List of all links contained in a page


Dear All,

I am a beginner in Jekyll and this is my first post. Apologies if you find it trivial. I am building a scientific tutorial with Jekyll and I would like to include a list of references. I have a “tutorial-entry” collection, and I would like to find a simple way to optionally include a bibliography at the end of each tutorial-entry.

I can not use plugins, as my site is hosted by GitHub, so I thought I would proceed as follows:

  1. Create a “references” collection, with a “reference-id”, and a “reference-text”
  2. In a tutorial-entry, link to the reference using “reference-id”
  3. At the end of the tutorial-entry, browse all the "reference-id"s that have been linked in the entry, and produce a list of references using the corresponding “reference-text” attribute

My questions are:

  • Do you think this is feasible? Do you have better ways for achieving this task without plugins?
  • I am stuck with step 3. above, as I would have to loop over all the "reference-id"s that have been linked in the particular tutorial-entry, and I simply do not know how to do it. Do you have any examples I could look into? I have searched quite a lot around, and all I found was ways to create a “table of content”, which do not apply to me, as I do not want to loop over all _references, but only over the ones that have been used in the current tutorial-entry.

Thanks in advance for your help


not 100% sure I understand what you want, but rather than using another collection I would try to use a data file. In the data file you could list the references by aritcle or something, then just grab those. But you would have to keep them in sync which I think would be more trouble than it is worth.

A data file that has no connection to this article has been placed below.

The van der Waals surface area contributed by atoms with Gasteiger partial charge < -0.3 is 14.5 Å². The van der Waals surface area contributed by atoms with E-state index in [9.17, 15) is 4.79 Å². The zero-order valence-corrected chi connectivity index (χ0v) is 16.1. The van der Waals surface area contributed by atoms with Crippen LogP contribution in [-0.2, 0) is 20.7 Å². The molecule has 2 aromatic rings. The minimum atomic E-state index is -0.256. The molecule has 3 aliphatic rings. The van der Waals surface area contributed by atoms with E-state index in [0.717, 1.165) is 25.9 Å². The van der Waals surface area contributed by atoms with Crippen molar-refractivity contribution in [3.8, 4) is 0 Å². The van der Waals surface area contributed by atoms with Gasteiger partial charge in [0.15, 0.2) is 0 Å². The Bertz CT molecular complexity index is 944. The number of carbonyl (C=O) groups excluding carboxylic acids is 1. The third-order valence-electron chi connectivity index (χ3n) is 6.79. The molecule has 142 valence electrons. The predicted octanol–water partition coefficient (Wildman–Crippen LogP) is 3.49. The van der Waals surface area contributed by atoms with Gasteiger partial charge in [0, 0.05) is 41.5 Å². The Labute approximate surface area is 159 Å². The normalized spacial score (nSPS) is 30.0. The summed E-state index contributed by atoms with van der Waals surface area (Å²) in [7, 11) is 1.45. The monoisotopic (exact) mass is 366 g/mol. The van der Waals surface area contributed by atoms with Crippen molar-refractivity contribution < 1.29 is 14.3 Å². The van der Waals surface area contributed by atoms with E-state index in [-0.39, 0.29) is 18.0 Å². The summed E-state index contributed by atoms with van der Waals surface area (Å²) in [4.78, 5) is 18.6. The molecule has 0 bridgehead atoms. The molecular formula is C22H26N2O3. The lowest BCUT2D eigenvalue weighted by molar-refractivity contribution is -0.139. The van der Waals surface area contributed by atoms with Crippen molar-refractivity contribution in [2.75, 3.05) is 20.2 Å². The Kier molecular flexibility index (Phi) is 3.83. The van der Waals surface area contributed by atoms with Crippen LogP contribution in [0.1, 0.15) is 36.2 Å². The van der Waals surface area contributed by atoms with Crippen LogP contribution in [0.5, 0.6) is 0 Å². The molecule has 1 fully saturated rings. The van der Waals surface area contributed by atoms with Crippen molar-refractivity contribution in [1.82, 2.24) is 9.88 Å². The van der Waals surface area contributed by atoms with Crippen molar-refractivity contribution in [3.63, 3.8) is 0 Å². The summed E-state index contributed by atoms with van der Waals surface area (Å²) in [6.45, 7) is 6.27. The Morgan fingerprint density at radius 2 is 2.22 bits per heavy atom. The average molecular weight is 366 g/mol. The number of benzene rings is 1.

Actually maybe you would put them in the front matter of the article so you could update everything in one place.

Do you have an example of an article that includes your references? like a mock up of what it would look like ideally? preferably on GH.


Thanks for your reply. You can see an example here

or in the attached image

Here I have 2 papers, [Tref00] and [Weid00], which are referenced in the text and then expanded at the end of the page. At the moment the references are hardwired (meaning that I really write down the tags and their expansions in my .md file). I am looking for a way to automatise this and I thought I could create a collection of _references, for instance:

reference-id: Tref00
reference-text: Trefethen, L. N. (2000). Spectral methods in MATLAB (Vol. 10). Society for Industrial and Applied Mathematics.

Then browse all the _references that have been called in a page and render them at the end. I am open to suggestions.


I think you may be trying to automate this too much. I don’t know how to look through page content ({{ content }}) for a specific value.

You might simplify the process by doing this instead. In a data file (e.g., _data/myrefs.yml) add your references like this:

Tref00: Trefethen, L. N. (2000). Spectral methods in MATLAB (Vol. 10). Society for Industrial and Applied Mathematics.
Weid00: Weideman, J. A., & Reddy, S. C. (2000). A MATLAB differentiation matrix suite. ACM Transactions on Mathematical Software (TOMS), 26(4), 465–519

Then below your article, look to see which references you cited in the article, and include the references like this:


This data reference will insert the value for {{Tref00}} and {{Weid00}}.

I understand you want to automate this process, but the above would be the simplest way.

The only solution that comes to mind for more automation would be to store a list of references used in your page’s front matter:

- Tref00
- Weid00

Then implement a for loop that would check to see if the refs listed in the front matter matched refs in your myref.yml data file. If so, include them on the page. (If you want the exact logic, I could prob. work that out…)

However, I would advise against that simply because for loops will lengthen your build time. If you have a ton of these loops, it will take forever to build your site. And if you don’t have a ton of them, then automating the process with a complex for loop probably isn’t worth it.


This is extremely helpful, thanks! I think that the strategy you mention is a very good compromise and I’m going to adopt it immediately.